Foreign Policy Blogs

Paragraph 175 (2000)

This documentary focuses on what is probably a mostly overlooked group of people persecuted by German Nazis between 1933 and 1945: male homosexuals.
The title of the film refers to the law, enacted in 1871, that was largely overlooked until the reign of Adolf Hitler. It claimed sex between two men was illegal; lesbians, however, were spared.
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The movie shows how accepted into mainstream society and tolerated gays were in interwar Berlin.
Directors Jeffrey Friedman and Rob Epstein find several gay survivors of the concentration camps who recall their treatment and the fate of their lovers during World War II. The film is narrated by actor Rupert Everett.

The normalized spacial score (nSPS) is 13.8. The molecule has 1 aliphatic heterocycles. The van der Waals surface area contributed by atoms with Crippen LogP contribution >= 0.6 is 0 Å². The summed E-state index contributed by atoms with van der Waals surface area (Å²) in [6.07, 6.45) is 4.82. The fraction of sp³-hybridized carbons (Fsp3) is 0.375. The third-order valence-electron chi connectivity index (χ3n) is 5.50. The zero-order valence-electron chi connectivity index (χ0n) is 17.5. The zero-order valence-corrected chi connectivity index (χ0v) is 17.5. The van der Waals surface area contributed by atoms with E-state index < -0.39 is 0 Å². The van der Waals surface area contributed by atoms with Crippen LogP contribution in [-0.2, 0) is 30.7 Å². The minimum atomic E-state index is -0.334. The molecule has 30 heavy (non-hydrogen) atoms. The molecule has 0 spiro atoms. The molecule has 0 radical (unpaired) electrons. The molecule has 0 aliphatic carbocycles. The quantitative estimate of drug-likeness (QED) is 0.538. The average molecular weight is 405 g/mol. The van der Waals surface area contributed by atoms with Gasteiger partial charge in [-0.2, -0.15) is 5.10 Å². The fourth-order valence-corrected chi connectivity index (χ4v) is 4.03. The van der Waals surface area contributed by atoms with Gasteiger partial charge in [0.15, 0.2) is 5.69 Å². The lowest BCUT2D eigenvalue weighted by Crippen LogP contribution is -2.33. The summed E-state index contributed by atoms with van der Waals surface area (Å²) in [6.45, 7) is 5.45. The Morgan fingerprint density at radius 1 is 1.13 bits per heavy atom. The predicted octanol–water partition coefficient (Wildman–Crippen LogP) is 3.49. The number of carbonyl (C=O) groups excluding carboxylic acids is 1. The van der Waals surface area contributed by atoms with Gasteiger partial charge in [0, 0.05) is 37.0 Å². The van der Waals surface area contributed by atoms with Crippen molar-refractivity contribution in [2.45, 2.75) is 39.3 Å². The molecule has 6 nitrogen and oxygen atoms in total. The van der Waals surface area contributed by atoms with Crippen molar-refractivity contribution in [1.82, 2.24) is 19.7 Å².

In some ways, the story of the plight of gay men everywhere is the same: someone in authority believes homosexuality is an illness, a mental disease that can be cured medically. And the survivors talk about the medical experimentation done on gay men in the camps, who were regarded as the lowest group there.
It is also shown that, in the same way Jews were forced to wear yellow stars of David to be easily identified, gay men had to wear a pink triangle on their clothes.


Friedman and Epstein conducted these interviews just in the nick of time: all of the survivors on camera were advanced in years 10 years ago when the film was released. It’s hard to imagine they are still alive today.
This is a snapshot of a very narrow slice of life in the Third Reich and, like so many other stories coming from Nazi Germany, should serve as a cautionary tale.
Paragraph 175 is available to rent.
Murphy can be reached at: [email protected]



Sean Patrick Murphy

Sean Patrick Murphy is a graduate of Bennington College, where he majored in politics and Latin American literature. He has worked for Current History magazine, Physicians for Human Rights, and Citizens for Global Solutions (formerly the World Federalist Association). He lives outside Philadelphia.

Areas of Focus:
Cinematography; Independent Films; Documentary;